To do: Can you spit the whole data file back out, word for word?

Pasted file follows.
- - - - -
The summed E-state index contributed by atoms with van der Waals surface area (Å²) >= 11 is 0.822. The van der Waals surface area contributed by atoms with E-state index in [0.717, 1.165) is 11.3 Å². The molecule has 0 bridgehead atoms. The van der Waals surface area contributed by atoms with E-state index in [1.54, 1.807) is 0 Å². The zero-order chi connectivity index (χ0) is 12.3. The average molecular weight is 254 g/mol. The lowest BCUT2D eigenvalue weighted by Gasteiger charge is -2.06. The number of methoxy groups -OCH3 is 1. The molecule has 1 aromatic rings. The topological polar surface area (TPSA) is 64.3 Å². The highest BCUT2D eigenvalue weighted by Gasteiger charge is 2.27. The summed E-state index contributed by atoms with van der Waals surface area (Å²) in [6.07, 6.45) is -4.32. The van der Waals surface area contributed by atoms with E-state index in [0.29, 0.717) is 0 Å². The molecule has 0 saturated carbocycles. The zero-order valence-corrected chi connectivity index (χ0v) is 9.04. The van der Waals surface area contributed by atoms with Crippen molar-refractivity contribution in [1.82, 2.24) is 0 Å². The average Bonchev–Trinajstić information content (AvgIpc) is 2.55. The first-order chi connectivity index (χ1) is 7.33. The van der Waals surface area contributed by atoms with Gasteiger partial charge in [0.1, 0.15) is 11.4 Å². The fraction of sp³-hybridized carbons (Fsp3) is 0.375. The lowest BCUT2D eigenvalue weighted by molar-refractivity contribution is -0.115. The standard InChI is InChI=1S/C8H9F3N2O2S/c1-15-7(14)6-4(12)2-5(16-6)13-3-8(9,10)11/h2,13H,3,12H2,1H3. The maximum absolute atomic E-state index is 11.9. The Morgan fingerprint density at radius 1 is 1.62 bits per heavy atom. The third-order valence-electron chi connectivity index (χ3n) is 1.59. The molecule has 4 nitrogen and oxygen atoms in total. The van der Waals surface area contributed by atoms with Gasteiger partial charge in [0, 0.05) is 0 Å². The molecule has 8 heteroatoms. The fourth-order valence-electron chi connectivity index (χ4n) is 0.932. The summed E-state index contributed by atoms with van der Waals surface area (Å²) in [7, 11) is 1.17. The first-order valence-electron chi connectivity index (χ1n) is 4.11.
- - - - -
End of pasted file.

The summed E-state index contributed by atoms with van der Waals surface area (Å²) >= 11 is 0.822. The van der Waals surface area contributed by atoms with E-state index in [0.717, 1.165) is 11.3 Å². The molecule has 0 bridgehead atoms. The van der Waals surface area contributed by atoms with E-state index in [1.54, 1.807) is 0 Å². The zero-order chi connectivity index (χ0) is 12.3. The average molecular weight is 254 g/mol. The lowest BCUT2D eigenvalue weighted by Gasteiger charge is -2.06. The number of methoxy groups -OCH3 is 1. The molecule has 1 aromatic rings. The topological polar surface area (TPSA) is 64.3 Å². The highest BCUT2D eigenvalue weighted by Gasteiger charge is 2.27. The summed E-state index contributed by atoms with van der Waals surface area (Å²) in [6.07, 6.45) is -4.32. The van der Waals surface area contributed by atoms with E-state index in [0.29, 0.717) is 0 Å². The molecule has 0 saturated carbocycles. The zero-order valence-corrected chi connectivity index (χ0v) is 9.04. The van der Waals surface area contributed by atoms with Crippen molar-refractivity contribution in [1.82, 2.24) is 0 Å². The average Bonchev–Trinajstić information content (AvgIpc) is 2.55. The first-order chi connectivity index (χ1) is 7.33. The van der Waals surface area contributed by atoms with Gasteiger partial charge in [0.1, 0.15) is 11.4 Å². The fraction of sp³-hybridized carbons (Fsp3) is 0.375. The lowest BCUT2D eigenvalue weighted by molar-refractivity contribution is -0.115. The standard InChI is InChI=1S/C8H9F3N2O2S/c1-15-7(14)6-4(12)2-5(16-6)13-3-8(9,10)11/h2,13H,3,12H2,1H3. The maximum absolute atomic E-state index is 11.9. The Morgan fingerprint density at radius 1 is 1.62 bits per heavy atom. The third-order valence-electron chi connectivity index (χ3n) is 1.59. The molecule has 4 nitrogen and oxygen atoms in total. The van der Waals surface area contributed by atoms with Gasteiger partial charge in [0, 0.05) is 0 Å². The molecule has 8 heteroatoms. The fourth-order valence-electron chi connectivity index (χ4n) is 0.932. The summed E-state index contributed by atoms with van der Waals surface area (Å²) in [7, 11) is 1.17. The first-order valence-electron chi connectivity index (χ1n) is 4.11.